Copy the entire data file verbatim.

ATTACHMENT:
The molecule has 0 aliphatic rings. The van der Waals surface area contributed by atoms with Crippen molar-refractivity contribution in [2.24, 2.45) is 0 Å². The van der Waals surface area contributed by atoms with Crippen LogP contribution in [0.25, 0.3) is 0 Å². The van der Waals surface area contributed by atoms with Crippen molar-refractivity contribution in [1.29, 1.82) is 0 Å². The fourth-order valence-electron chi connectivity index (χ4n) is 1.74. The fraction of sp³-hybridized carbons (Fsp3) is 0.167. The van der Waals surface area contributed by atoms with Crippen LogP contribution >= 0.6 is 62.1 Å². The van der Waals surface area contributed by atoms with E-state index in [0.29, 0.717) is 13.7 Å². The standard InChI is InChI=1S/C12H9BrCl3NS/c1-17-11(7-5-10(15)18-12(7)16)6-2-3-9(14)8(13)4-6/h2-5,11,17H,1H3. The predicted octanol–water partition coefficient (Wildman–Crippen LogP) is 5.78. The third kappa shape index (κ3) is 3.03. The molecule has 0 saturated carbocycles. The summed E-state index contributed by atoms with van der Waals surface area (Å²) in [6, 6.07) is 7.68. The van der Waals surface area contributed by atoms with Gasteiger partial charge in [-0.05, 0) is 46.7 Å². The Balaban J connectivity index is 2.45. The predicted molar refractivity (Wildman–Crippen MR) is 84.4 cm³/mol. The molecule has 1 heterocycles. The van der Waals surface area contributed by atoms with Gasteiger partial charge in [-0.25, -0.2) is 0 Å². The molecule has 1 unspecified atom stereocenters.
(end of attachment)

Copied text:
The molecule has 0 aliphatic rings. The van der Waals surface area contributed by atoms with Crippen molar-refractivity contribution in [2.24, 2.45) is 0 Å². The van der Waals surface area contributed by atoms with Crippen LogP contribution in [0.25, 0.3) is 0 Å². The van der Waals surface area contributed by atoms with Crippen molar-refractivity contribution in [1.29, 1.82) is 0 Å². The fourth-order valence-electron chi connectivity index (χ4n) is 1.74. The fraction of sp³-hybridized carbons (Fsp3) is 0.167. The van der Waals surface area contributed by atoms with Crippen LogP contribution >= 0.6 is 62.1 Å². The van der Waals surface area contributed by atoms with E-state index in [0.29, 0.717) is 13.7 Å². The standard InChI is InChI=1S/C12H9BrCl3NS/c1-17-11(7-5-10(15)18-12(7)16)6-2-3-9(14)8(13)4-6/h2-5,11,17H,1H3. The predicted octanol–water partition coefficient (Wildman–Crippen LogP) is 5.78. The third kappa shape index (κ3) is 3.03. The molecule has 0 saturated carbocycles. The summed E-state index contributed by atoms with van der Waals surface area (Å²) in [6, 6.07) is 7.68. The van der Waals surface area contributed by atoms with Gasteiger partial charge in [-0.05, 0) is 46.7 Å². The Balaban J connectivity index is 2.45. The predicted molar refractivity (Wildman–Crippen MR) is 84.4 cm³/mol. The molecule has 1 heterocycles. The van der Waals surface area contributed by atoms with Gasteiger partial charge in [-0.25, -0.2) is 0 Å². The molecule has 1 unspecified atom stereocenters.